Negotiations in Hawaii to reach an agreement on the Trans-Pacific Partnership trade pact appear to have made some headway on the thorny issue of data exclusivity for biologics with Australia and other countries opposed to the United States' 12-year standard now willing to consider 8 years, Nikkei Asian Review reports.
The exclusivity period for data related to the development of new drugs is part of broader intellectual property discussions under the 12-nation talks that have stoked opposition from civil society groups that say costs for innovative medicines will be costlier in countries that have lower, or no, exclusivity periods, Nikkei said.
Hope is high for the TPP talks to near an end if the biologics issue is settled. Negotiations that grew to include all current 12 members started in 2008 and are three years past a targeted 2012 deadline.
That is especially the case because the issue is key to many countries in the trade pact that are concerned the 12-year standard would price newer drugs outside of public reimbursement and most out-of-pocket reach.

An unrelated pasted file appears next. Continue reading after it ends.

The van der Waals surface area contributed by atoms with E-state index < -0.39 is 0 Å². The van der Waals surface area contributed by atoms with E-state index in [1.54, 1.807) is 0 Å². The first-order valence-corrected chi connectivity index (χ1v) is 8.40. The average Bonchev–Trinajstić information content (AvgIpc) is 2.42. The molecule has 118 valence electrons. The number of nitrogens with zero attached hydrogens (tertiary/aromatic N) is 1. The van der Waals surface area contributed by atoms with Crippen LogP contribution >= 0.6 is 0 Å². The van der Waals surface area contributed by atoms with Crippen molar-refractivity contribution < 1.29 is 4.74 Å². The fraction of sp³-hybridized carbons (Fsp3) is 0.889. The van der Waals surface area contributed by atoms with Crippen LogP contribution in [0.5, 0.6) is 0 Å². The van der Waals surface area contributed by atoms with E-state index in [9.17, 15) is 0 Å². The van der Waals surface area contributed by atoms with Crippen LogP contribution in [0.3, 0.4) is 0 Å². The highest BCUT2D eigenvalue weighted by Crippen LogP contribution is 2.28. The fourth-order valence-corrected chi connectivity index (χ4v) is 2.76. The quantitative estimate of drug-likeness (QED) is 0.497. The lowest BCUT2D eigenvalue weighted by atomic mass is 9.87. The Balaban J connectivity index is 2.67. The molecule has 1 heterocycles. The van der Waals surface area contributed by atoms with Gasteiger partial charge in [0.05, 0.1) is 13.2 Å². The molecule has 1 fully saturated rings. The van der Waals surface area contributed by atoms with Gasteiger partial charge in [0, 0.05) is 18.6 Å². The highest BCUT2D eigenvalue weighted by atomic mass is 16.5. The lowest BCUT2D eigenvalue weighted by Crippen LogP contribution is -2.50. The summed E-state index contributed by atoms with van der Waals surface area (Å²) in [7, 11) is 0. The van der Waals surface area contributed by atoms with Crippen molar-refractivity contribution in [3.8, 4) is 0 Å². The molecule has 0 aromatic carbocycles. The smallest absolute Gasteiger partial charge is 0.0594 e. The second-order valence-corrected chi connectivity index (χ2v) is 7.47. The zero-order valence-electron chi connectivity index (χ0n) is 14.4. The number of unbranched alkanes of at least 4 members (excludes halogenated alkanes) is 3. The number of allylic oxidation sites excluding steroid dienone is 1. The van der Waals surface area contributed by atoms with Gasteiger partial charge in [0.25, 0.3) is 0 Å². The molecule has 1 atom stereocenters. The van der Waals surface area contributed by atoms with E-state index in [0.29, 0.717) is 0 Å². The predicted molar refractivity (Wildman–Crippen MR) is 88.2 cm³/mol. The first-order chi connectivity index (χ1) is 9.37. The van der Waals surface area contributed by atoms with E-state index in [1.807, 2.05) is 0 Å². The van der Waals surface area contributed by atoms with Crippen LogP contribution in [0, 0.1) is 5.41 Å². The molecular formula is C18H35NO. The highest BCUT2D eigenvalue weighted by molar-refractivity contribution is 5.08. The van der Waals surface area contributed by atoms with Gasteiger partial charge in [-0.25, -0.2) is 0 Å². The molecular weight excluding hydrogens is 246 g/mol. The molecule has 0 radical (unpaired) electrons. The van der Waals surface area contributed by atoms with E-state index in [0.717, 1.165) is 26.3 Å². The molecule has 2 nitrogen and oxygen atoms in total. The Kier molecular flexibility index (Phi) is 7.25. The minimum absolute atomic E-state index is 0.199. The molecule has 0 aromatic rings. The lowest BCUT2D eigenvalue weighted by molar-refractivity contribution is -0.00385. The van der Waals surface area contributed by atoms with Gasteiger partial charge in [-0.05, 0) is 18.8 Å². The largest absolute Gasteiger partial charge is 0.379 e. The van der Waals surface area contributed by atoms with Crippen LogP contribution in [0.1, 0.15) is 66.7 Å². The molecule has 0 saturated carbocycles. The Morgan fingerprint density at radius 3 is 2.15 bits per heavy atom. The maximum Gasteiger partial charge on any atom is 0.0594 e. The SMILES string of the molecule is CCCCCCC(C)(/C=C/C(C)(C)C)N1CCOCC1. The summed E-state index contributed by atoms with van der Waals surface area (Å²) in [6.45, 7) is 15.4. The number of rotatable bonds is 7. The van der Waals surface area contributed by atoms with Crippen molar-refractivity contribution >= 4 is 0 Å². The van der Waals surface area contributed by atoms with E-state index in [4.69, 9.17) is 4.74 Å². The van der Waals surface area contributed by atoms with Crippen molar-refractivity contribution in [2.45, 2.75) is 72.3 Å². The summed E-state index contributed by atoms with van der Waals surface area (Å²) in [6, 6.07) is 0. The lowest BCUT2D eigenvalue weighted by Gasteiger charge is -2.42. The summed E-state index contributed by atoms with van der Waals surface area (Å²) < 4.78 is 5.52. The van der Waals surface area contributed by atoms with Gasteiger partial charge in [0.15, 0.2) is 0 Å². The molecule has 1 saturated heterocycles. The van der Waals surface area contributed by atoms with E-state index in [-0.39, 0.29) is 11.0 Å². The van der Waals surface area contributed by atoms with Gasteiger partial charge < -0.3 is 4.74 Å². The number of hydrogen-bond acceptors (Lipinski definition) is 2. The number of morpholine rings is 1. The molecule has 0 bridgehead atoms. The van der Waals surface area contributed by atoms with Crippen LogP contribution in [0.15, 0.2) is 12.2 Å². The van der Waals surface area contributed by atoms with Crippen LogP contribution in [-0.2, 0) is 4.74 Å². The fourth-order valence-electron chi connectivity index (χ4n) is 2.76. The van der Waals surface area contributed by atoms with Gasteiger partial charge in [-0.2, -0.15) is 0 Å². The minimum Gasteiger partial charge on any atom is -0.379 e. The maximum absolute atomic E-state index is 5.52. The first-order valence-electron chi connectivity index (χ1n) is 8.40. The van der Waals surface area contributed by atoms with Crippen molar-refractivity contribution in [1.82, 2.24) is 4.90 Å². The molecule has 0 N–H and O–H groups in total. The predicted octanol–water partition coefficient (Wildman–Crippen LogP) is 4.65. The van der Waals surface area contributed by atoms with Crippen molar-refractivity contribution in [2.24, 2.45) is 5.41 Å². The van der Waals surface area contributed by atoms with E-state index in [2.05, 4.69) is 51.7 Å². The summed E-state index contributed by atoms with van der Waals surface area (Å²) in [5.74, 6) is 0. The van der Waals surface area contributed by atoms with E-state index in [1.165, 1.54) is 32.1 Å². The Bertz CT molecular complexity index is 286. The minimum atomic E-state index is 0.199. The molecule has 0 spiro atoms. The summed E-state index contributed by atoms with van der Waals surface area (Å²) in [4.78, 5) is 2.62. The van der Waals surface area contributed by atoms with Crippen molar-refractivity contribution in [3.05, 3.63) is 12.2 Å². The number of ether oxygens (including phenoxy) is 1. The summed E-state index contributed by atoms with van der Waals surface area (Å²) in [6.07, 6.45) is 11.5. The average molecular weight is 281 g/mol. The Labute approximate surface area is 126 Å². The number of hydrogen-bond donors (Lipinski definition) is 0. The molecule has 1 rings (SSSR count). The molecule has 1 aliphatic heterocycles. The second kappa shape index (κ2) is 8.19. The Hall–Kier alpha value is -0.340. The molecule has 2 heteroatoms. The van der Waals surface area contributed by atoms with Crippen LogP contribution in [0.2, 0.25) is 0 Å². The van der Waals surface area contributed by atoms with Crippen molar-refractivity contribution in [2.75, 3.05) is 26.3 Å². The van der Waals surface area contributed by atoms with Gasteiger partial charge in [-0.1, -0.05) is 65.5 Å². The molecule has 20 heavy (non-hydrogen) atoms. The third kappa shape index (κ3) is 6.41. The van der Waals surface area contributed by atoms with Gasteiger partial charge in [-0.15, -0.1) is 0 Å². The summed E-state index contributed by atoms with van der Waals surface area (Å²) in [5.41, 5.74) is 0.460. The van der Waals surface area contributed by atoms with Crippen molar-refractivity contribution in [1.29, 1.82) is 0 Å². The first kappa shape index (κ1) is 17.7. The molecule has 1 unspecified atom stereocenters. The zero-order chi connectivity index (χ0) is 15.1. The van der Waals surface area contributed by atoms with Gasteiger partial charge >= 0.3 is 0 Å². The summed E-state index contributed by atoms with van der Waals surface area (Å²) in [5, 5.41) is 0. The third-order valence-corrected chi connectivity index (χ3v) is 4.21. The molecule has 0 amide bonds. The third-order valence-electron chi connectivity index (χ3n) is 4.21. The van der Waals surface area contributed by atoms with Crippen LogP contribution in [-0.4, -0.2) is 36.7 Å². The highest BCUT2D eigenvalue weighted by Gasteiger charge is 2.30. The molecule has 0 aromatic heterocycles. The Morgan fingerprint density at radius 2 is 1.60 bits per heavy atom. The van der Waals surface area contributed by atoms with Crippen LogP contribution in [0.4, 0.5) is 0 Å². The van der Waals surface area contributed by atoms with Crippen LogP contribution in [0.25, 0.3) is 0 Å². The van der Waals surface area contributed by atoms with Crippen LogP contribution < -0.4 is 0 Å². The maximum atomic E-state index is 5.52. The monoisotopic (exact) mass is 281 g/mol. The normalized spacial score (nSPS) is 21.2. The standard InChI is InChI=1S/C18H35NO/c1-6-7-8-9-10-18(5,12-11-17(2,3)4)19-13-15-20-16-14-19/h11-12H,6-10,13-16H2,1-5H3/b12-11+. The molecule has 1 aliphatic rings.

A draft of the intellectual-property texts for the TPP leaked earlier this year suggested that the data exclusivity period for biologic medicines has been whittled down to 7 years. Under the U.S. Affordable Care Act, biologics enjoy a 12-year data exclusivity period and trade negotiators from the U.S. are under the requirement to broadly follow U.S. laws.
However, Nikkei said Australia and others have softened their positions on data exclusivity, citing sources close to the talks as saying 8 years is now the position.
Nikkei also said that Japan and other countries oppose any period exceeding 10 years and aim to settle on 8 years at the ministerial sessions. Whether the U.S. will go along remains to be seen, Nikkei said.
On the overall talks, Nikkei said four sticking points remain, including legal guidelines for enforcement actions.
|U.S. President Barack Obama|
A Republican-controlled Congress has granted President Barack Obama fast-track negotiation status for any agreement reached by negotiators, meaning an up-or-down legislative vote. Legislators in the other countries would also have to approve any agreement to carry it into force.
The current TPP members already account for a third of world trade and 40% of global production.
- here's the story from the Nikkei Asian Review